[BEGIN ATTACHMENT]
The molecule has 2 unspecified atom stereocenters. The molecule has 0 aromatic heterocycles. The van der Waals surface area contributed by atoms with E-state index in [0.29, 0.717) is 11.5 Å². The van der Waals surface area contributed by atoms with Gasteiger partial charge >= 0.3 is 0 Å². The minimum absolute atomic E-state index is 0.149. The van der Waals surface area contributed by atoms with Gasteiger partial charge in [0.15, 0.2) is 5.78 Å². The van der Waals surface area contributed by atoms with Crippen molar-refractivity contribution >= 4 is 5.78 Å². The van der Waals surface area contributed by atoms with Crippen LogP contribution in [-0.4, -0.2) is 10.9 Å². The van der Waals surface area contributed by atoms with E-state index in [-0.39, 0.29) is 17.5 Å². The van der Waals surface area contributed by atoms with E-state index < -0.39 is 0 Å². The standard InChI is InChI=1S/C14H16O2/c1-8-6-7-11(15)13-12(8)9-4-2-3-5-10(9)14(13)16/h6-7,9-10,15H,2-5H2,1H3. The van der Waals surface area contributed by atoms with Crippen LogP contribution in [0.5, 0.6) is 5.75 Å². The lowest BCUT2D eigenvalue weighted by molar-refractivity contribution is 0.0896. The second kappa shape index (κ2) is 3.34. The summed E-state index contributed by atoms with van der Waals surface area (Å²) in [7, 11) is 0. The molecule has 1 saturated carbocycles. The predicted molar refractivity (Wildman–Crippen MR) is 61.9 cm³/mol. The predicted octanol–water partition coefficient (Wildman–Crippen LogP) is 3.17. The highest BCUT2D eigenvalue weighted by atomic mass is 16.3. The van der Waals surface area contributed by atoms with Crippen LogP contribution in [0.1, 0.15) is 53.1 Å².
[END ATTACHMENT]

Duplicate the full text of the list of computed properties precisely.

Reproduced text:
The molecule has 2 unspecified atom stereocenters. The molecule has 0 aromatic heterocycles. The van der Waals surface area contributed by atoms with E-state index in [0.29, 0.717) is 11.5 Å². The van der Waals surface area contributed by atoms with Gasteiger partial charge >= 0.3 is 0 Å². The minimum absolute atomic E-state index is 0.149. The van der Waals surface area contributed by atoms with Gasteiger partial charge in [0.15, 0.2) is 5.78 Å². The van der Waals surface area contributed by atoms with Crippen molar-refractivity contribution >= 4 is 5.78 Å². The van der Waals surface area contributed by atoms with Crippen LogP contribution in [-0.4, -0.2) is 10.9 Å². The van der Waals surface area contributed by atoms with E-state index in [-0.39, 0.29) is 17.5 Å². The van der Waals surface area contributed by atoms with E-state index < -0.39 is 0 Å². The standard InChI is InChI=1S/C14H16O2/c1-8-6-7-11(15)13-12(8)9-4-2-3-5-10(9)14(13)16/h6-7,9-10,15H,2-5H2,1H3. The van der Waals surface area contributed by atoms with Crippen LogP contribution in [0.5, 0.6) is 5.75 Å². The lowest BCUT2D eigenvalue weighted by molar-refractivity contribution is 0.0896. The second kappa shape index (κ2) is 3.34. The summed E-state index contributed by atoms with van der Waals surface area (Å²) in [7, 11) is 0. The molecule has 1 saturated carbocycles. The predicted molar refractivity (Wildman–Crippen MR) is 61.9 cm³/mol. The predicted octanol–water partition coefficient (Wildman–Crippen LogP) is 3.17. The highest BCUT2D eigenvalue weighted by atomic mass is 16.3. The van der Waals surface area contributed by atoms with Crippen LogP contribution in [0.1, 0.15) is 53.1 Å².